Historical Background: The CPA firm of Anderson, DeLany & Company was founded in 1913. Eventually, this company began to offer consulting services in addition to its traditional accounting services. By 1984, the consulting business was more profitable on a per-partner basis than the traditional accounting business. By 1987, consulting had growth to represent more than 36 percent of worldwide revenues for Andersen and Company. As their contributions to the company increased, Anderson's consultants began to become more vocal in their complaints and to demand more control over the company and over the direction of their business operations.
The Andersen consultants continued to complain about their employer, its business practices and the lack of influence that they had over their futures with Andersen and Company. In response, in 1989 the partners of Andersen & Company agreed to create two independent business units û one for consulting and the other in traditional accounting services under the umbrella of a new parent company, Andersen Worldwide (AW).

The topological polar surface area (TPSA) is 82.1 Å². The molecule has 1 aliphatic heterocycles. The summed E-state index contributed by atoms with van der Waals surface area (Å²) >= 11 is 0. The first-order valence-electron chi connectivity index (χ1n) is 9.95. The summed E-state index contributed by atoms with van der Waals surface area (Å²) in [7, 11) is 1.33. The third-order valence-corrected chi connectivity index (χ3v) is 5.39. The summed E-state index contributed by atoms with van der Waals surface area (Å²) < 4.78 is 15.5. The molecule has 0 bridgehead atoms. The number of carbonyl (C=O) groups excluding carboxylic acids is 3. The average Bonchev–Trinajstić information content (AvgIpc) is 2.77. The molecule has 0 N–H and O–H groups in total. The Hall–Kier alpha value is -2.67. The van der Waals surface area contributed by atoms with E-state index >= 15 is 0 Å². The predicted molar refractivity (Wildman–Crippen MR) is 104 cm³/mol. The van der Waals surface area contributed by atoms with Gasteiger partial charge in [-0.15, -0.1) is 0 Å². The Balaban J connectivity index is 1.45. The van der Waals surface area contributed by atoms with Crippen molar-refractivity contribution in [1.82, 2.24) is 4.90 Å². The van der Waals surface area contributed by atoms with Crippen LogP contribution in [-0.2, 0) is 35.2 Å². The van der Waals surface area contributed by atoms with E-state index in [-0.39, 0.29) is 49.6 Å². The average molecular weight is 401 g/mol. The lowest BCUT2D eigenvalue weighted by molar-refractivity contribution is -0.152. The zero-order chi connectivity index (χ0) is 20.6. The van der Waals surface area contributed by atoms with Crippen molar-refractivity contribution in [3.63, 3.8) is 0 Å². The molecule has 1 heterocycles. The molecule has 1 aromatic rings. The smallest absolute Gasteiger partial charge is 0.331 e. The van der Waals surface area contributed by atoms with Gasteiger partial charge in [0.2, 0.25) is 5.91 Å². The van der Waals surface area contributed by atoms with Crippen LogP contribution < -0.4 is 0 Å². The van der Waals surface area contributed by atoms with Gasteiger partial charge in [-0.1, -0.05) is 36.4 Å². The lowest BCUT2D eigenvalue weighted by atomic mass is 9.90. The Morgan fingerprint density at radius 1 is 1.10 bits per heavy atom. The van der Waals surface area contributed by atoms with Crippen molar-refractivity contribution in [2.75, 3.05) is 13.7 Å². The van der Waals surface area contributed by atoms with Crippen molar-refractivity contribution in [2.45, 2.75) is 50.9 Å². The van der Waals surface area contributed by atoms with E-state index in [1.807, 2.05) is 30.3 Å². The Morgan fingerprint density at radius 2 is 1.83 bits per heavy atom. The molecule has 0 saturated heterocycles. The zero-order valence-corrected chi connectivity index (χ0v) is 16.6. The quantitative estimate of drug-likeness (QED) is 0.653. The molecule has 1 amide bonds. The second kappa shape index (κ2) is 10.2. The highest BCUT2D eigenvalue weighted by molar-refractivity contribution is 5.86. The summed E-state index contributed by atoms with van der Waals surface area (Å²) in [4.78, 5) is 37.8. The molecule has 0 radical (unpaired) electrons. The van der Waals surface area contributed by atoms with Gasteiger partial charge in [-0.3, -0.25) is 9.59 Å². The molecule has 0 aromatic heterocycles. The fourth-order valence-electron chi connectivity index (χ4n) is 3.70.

The consulting group received a separate identity as Andersen Consulting. Andersen Consulting reported $1.5 billion in revenues in its first year. In 1995, Andersen Consulting's revenues exceeded Andersen Accounting's revenues for the first time ever. By 1998, Andersen Consulting revenues exceeded Andersen Accounting by almost 40 percent. By 1998, Andersen was looking for an arbitrator to decide a case in which Andersen Consulting applied to sever its ties with Andersen Worldwide û its parent company claiming breach of contract.
The Current Situation: Andersen Consulting (AC) alleged in its complaint against Andersen Accounting (AA) that AA had breached an existing agreement not to compete with AC for consulting business. Andersen Worldwide's position is that if AC wanted to sever its ties, it would be required to pay $10 billion to AW as was stipulated in the partnership ...